The sago palm (Cycas revoluta) is a popular pick of residential gardeners and commercial landscapers in Solano County.
Drought tolerant, it survives temperature extremes from 15 to 110 degrees and grows in sun or shade. With dark semi-glossy green leaves and shaggy trunk, this plant grows slowly reaching a height of only 20 feet in 50 to 100 years. But few people realize that the sago palm is a relative of the most primitive of seed-bearing plants, the Cycad (cycadeoids), which is now extinct.
More than 150 million years ago during the Mesozoic era, cycads stood their ground against the dinosaurs. Providing plentiful food for the humongous herbivorous Stegosaurus, this plant flourished in abundance during the Jurassic period when ancient oceans distributed more of the sun’s heat from the equatorial regions to the polar areas resulting in a more uniform world climate without high latitude glaciers. (Source: www.fossilnews.com/1996/livingfossils.html)
Geologists the world over have discovered petrified cycads next to dinosaur bones. In 1994, juvenile remains of a Stegosaurus were found in Wyoming measuring 15 feet long and 7 feet high with a weight estimate when alive of 2.6 tons. A large fossil forest of cycads once existed in the Black Hills of South Dakota near Minnekahta and was designated “Fossil Cycad National Monument” before the find was depleted by vandals and collectors, and the area closed.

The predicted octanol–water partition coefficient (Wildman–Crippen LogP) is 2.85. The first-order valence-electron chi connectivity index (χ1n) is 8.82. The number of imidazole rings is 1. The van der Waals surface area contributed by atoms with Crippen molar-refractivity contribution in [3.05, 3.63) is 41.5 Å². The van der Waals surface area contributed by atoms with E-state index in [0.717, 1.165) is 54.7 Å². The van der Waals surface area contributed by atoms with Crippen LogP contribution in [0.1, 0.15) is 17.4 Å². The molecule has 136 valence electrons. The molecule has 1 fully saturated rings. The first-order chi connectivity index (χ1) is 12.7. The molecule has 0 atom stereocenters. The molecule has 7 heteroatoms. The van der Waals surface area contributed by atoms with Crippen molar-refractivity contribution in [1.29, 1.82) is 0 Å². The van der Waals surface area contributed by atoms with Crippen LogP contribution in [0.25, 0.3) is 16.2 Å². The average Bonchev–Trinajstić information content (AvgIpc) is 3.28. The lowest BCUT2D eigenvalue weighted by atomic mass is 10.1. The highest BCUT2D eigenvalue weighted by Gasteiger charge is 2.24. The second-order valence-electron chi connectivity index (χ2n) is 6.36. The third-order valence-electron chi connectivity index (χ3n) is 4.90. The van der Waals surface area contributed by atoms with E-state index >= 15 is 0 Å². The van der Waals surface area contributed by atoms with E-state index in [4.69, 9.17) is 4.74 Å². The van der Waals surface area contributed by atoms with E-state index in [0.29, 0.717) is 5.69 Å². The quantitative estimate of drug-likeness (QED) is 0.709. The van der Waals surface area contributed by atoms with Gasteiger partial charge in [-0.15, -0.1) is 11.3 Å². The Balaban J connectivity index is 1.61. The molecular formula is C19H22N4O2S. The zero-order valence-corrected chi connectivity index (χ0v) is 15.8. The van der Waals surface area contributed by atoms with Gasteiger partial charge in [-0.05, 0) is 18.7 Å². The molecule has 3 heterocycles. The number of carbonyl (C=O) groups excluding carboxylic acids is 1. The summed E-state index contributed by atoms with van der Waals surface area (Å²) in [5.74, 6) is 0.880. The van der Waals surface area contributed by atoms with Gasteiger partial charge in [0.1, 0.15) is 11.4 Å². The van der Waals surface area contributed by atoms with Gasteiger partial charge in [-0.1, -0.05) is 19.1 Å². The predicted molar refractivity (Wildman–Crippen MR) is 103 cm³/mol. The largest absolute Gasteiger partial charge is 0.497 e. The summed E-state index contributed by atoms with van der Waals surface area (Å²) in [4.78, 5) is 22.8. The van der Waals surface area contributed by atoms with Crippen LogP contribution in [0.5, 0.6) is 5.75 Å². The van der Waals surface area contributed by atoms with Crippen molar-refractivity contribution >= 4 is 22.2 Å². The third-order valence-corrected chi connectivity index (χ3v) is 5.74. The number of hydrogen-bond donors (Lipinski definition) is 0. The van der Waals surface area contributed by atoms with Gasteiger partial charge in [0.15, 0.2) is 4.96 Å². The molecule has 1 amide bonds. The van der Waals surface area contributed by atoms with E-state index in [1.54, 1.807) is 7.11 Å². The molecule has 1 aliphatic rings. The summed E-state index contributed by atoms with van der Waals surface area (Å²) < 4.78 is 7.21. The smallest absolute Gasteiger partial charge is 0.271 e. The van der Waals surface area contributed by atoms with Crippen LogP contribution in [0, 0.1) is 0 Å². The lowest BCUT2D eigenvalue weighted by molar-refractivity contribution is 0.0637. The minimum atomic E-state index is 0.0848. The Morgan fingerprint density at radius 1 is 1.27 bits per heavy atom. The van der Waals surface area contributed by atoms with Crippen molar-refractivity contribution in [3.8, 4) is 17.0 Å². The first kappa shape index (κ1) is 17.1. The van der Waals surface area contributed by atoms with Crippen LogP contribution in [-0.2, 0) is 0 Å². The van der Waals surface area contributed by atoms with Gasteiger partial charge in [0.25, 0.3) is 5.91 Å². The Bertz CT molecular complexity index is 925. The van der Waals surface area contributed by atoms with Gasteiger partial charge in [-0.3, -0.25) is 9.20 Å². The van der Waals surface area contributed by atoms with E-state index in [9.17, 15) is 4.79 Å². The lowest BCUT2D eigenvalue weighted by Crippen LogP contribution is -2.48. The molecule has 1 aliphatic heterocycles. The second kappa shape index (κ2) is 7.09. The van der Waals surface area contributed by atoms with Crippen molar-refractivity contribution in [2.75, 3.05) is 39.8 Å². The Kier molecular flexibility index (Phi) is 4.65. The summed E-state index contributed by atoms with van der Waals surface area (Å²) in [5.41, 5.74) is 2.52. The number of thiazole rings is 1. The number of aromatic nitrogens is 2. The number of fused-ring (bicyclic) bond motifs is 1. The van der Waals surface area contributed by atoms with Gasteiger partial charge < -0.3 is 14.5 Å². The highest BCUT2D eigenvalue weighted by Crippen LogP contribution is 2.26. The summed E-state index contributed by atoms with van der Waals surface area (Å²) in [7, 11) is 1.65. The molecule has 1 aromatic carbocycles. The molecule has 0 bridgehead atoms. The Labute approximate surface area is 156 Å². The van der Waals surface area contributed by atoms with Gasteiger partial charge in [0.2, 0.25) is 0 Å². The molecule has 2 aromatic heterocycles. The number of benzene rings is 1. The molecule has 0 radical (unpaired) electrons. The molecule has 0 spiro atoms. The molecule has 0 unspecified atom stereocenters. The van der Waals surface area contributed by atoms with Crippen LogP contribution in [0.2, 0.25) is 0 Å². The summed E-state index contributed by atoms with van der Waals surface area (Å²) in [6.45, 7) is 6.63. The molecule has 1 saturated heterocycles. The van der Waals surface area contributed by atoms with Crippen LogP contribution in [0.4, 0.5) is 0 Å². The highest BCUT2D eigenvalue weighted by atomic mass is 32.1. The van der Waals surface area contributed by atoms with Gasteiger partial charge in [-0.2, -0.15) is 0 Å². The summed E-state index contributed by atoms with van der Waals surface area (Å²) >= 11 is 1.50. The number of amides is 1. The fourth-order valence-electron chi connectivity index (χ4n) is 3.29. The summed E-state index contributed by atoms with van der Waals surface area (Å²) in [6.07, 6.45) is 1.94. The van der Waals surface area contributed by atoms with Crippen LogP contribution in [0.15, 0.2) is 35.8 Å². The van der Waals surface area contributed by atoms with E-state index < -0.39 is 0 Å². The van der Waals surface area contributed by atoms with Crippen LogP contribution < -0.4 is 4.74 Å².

Here are some fascinating facts about cycads and sagos:
Cycads are called “living fossils” because they have remained unchanged through millions of years. Its habitat varies from tropical, to temperate and subtropical regions and includes dense forests and semidesert areas on several continents. These particular cycads are endangered, protected by global import and export regulations. True cycads comprise approximately 185 species in three families — Cycadaceae, Stangeriaceae and Zamiaceae. The sago palm (Cycas revoluta) is the only genus recognized in the Cycadaceae family.
The reason cycads and sagos are often confused with tree ferns or palm trees is that the whorl of leaves without side branches perched atop this plant’s central trunk resembles a fern or palm. Yet the cone-bearing Cycad is not related to the spore-bearing fern or the flower-producing palm. This gymnosperm’s closest cousins are conifers – firs, pines and spruce trees — along with the Chinese gingko. Research suggests a cycad’s relationship to these other living gymnosperms remains unclear. Gymnosperm means “naked seed” producing no fruit and no true flower.
Cycad pollination is via insects, small animals or wind. Seed sizes vary from as small as a pea to as large as a goose egg. Cycads form seed cones whereas the male sago palm forms a pollen cone. The female sago palm does not form a seed cone but instead megaporophylls, a group of leaf-like structures containing seeds. Pollination occurs through air movement.
The stiff narrow feather-like leaves of sago palms are often used in funeral wreaths or floral arrangements. They remain green long after cutting. Its Latin name revoluta means “curled back,” a specific reference to the leaves which grow outward in a circular pattern with new leaves emerging all at once periodically.
Italy’s Etruscan civilization placed fossilized cycad trunks atop their tombs as funeral monuments. In the United States, coal miners who found fossilized trunks took them home for doorstops.
This summer, if you’re looking for historically fascinating, drought-tolerant, long-lived plants for your garden, consider sago palms.
Five years ago I purchased one in a quart-sized pot for $10 at a local big box store and the plant is now over 4 feet tall and almost 4 feet wide. In no time at all, I was imagining the perilous life of the ancient cycads in the real “Jurassic Park.”
Launa Herrmann is a Master Gardener with the University of California Cooperative Extension office in Fairfield. If you have gardening questions, call the Master Gardener’s office at 784-1322.